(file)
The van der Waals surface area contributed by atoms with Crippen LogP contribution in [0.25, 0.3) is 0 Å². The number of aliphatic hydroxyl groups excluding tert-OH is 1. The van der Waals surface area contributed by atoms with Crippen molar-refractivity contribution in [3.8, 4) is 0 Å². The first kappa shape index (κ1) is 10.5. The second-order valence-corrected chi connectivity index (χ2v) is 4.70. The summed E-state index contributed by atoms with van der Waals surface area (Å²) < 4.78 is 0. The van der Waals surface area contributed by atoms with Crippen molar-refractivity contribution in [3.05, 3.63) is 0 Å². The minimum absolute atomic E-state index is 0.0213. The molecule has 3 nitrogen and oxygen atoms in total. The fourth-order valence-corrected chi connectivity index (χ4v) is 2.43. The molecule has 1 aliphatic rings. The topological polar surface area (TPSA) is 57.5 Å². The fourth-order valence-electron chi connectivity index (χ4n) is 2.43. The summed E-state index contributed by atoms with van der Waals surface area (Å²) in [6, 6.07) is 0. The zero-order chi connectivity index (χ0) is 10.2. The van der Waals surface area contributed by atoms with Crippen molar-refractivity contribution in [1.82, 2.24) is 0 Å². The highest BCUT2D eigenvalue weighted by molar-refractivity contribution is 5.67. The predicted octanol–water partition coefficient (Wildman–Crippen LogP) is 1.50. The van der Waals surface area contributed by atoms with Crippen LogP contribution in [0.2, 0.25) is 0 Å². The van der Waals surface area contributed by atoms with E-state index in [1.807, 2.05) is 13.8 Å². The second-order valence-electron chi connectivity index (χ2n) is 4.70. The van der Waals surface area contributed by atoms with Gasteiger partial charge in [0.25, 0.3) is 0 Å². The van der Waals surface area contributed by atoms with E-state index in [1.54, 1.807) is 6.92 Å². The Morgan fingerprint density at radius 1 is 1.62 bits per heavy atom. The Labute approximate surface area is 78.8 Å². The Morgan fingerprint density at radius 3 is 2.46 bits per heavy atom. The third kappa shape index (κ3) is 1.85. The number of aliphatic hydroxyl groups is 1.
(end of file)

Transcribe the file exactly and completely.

The van der Waals surface area contributed by atoms with Crippen LogP contribution in [0.25, 0.3) is 0 Å². The number of aliphatic hydroxyl groups excluding tert-OH is 1. The van der Waals surface area contributed by atoms with Crippen molar-refractivity contribution in [3.8, 4) is 0 Å². The first kappa shape index (κ1) is 10.5. The second-order valence-corrected chi connectivity index (χ2v) is 4.70. The summed E-state index contributed by atoms with van der Waals surface area (Å²) < 4.78 is 0. The van der Waals surface area contributed by atoms with Crippen molar-refractivity contribution in [3.05, 3.63) is 0 Å². The minimum absolute atomic E-state index is 0.0213. The molecule has 3 nitrogen and oxygen atoms in total. The fourth-order valence-corrected chi connectivity index (χ4v) is 2.43. The molecule has 1 aliphatic rings. The topological polar surface area (TPSA) is 57.5 Å². The fourth-order valence-electron chi connectivity index (χ4n) is 2.43. The summed E-state index contributed by atoms with van der Waals surface area (Å²) in [6, 6.07) is 0. The zero-order chi connectivity index (χ0) is 10.2. The van der Waals surface area contributed by atoms with Crippen molar-refractivity contribution in [1.82, 2.24) is 0 Å². The highest BCUT2D eigenvalue weighted by molar-refractivity contribution is 5.67. The predicted octanol–water partition coefficient (Wildman–Crippen LogP) is 1.50. The van der Waals surface area contributed by atoms with Crippen LogP contribution in [0.2, 0.25) is 0 Å². The van der Waals surface area contributed by atoms with E-state index in [1.807, 2.05) is 13.8 Å². The second-order valence-electron chi connectivity index (χ2n) is 4.70. The van der Waals surface area contributed by atoms with Gasteiger partial charge in [0.25, 0.3) is 0 Å². The van der Waals surface area contributed by atoms with E-state index in [1.54, 1.807) is 6.92 Å². The Morgan fingerprint density at radius 1 is 1.62 bits per heavy atom. The Labute approximate surface area is 78.8 Å². The Morgan fingerprint density at radius 3 is 2.46 bits per heavy atom. The third kappa shape index (κ3) is 1.85. The number of aliphatic hydroxyl groups is 1.